Aria Chernick, an associate professor of practice at Duke University, runs a course centered on open-design practices. In fall of last year, the course brought together a team of undergraduate students and a graduate student mentor to investigate questions pertaining to human flourishing at the intersection of ethics and computer science. As part of the course design, Professor Chernick connected students with other groups at Duke University and beyond, including the ethi{CS} project team at Andover. Among the many things we discussed throughout the year were the contours of the ethi{CS} project and our emphasis on both content creation and professional development.

The exact focus of our involvement varied term by term. The fall term focused on a research phase, wherein the group worked through their open process conducting interviews and a survey into relevant literature. During this time, the group interviewed members of the ethi{CS} project, as well as key stakeholders from other groups relevant to the intersection they were interested in.

The two interviews they did with me [Ravanpak] focused largely on questions of what we’d found effective in teaching the normative dimensions within computer science and what we’d found challenging. We discussed hopes and concerns for the nature of the work moving forward.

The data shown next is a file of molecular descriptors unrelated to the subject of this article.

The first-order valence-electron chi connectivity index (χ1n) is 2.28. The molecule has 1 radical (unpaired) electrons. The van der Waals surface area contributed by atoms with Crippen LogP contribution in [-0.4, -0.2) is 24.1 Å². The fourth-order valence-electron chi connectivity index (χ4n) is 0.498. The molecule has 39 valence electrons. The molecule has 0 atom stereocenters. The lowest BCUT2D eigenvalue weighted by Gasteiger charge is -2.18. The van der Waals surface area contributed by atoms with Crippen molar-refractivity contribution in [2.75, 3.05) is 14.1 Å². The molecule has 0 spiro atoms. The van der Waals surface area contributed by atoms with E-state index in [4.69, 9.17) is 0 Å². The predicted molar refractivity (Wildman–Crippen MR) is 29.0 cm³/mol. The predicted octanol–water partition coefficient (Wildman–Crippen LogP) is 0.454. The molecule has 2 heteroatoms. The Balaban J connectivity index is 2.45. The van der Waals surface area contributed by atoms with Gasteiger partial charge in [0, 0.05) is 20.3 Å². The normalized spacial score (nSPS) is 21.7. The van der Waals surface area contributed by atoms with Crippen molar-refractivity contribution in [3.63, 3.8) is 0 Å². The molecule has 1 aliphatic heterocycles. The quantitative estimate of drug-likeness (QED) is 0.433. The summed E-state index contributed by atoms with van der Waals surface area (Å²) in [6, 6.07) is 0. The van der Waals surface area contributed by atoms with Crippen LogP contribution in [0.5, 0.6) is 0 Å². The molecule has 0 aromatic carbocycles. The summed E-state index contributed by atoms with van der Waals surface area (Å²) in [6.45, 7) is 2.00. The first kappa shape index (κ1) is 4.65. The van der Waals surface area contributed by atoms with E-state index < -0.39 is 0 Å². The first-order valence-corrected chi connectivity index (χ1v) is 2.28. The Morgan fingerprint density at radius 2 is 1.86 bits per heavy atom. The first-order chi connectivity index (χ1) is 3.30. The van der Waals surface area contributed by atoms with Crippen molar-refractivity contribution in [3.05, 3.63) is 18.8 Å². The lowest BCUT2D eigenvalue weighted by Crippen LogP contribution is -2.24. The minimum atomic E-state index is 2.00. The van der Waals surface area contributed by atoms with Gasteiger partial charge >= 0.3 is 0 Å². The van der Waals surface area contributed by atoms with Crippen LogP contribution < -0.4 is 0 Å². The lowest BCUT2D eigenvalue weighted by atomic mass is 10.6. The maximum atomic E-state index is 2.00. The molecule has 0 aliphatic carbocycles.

Nicholas Zufelt, a founding member of the ethi{CS} project, noted that the primary findings of Duke’s research reinforced the principles behind the ethi{CS} project: that teachers are excited to include basic ethics pedagogy techniques but are overworked and underprepared. We were happy to see the groups validate conclusions similar to ours through their own distinct process.

The spring term focused on creating and delivering lessons, having teachers pilot those lessons, and creating a notion platform for holding them. The students reported to the ethi{CS} project team and Professor Chernick on the findings. The back-and-forth that the students did was particularly influential in the process of building their curriculum.

Later in the year, Professor Chernick gathered organizations to discuss ethical STEM education. The work of this collaboration culminated in a grant proposal, which was recently accepted.

During 2023 – 2024, the ethi{CS} project will continue its collaboration with Professor Chernick and the team at Duke University. We hope to answer a number of questions pertaining to modes of efficacious ethics pedagogy in computer science courses and the impact that open design can have on learning both normative content and CS content. It’s going to be an exciting year.

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